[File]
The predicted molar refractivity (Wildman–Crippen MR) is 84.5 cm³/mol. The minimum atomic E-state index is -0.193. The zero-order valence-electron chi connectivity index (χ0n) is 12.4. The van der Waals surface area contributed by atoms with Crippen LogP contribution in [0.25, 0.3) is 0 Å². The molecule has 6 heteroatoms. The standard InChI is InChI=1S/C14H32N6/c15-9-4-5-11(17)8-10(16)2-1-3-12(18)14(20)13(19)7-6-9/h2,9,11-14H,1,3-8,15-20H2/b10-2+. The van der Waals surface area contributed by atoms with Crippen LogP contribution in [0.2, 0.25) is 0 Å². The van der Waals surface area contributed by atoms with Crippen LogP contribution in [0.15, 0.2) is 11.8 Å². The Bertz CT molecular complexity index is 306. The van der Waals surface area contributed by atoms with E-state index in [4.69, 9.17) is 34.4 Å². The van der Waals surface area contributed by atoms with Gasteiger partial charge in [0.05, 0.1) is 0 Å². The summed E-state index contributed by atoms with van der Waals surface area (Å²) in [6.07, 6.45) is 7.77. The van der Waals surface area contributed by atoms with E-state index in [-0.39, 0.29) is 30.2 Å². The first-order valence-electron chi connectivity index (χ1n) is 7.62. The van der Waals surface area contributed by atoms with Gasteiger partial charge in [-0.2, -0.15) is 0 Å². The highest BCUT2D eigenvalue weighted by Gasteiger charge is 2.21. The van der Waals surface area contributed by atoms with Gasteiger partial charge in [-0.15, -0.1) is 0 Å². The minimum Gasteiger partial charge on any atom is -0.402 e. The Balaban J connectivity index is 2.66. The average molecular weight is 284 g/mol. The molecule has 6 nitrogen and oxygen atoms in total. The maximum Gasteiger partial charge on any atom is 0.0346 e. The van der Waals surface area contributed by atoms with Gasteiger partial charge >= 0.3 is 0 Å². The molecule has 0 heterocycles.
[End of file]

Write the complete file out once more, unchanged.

The predicted molar refractivity (Wildman–Crippen MR) is 84.5 cm³/mol. The minimum atomic E-state index is -0.193. The zero-order valence-electron chi connectivity index (χ0n) is 12.4. The van der Waals surface area contributed by atoms with Crippen LogP contribution in [0.25, 0.3) is 0 Å². The molecule has 6 heteroatoms. The standard InChI is InChI=1S/C14H32N6/c15-9-4-5-11(17)8-10(16)2-1-3-12(18)14(20)13(19)7-6-9/h2,9,11-14H,1,3-8,15-20H2/b10-2+. The van der Waals surface area contributed by atoms with Crippen LogP contribution in [0.2, 0.25) is 0 Å². The van der Waals surface area contributed by atoms with Crippen LogP contribution in [0.15, 0.2) is 11.8 Å². The Bertz CT molecular complexity index is 306. The van der Waals surface area contributed by atoms with E-state index in [4.69, 9.17) is 34.4 Å². The van der Waals surface area contributed by atoms with Gasteiger partial charge in [0.05, 0.1) is 0 Å². The summed E-state index contributed by atoms with van der Waals surface area (Å²) in [6.07, 6.45) is 7.77. The van der Waals surface area contributed by atoms with E-state index in [-0.39, 0.29) is 30.2 Å². The first-order valence-electron chi connectivity index (χ1n) is 7.62. The van der Waals surface area contributed by atoms with Gasteiger partial charge in [-0.2, -0.15) is 0 Å². The highest BCUT2D eigenvalue weighted by Gasteiger charge is 2.21. The van der Waals surface area contributed by atoms with Gasteiger partial charge in [-0.15, -0.1) is 0 Å². The minimum Gasteiger partial charge on any atom is -0.402 e. The Balaban J connectivity index is 2.66. The average molecular weight is 284 g/mol. The molecule has 6 nitrogen and oxygen atoms in total. The maximum Gasteiger partial charge on any atom is 0.0346 e. The van der Waals surface area contributed by atoms with Gasteiger partial charge >= 0.3 is 0 Å². The molecule has 0 heterocycles.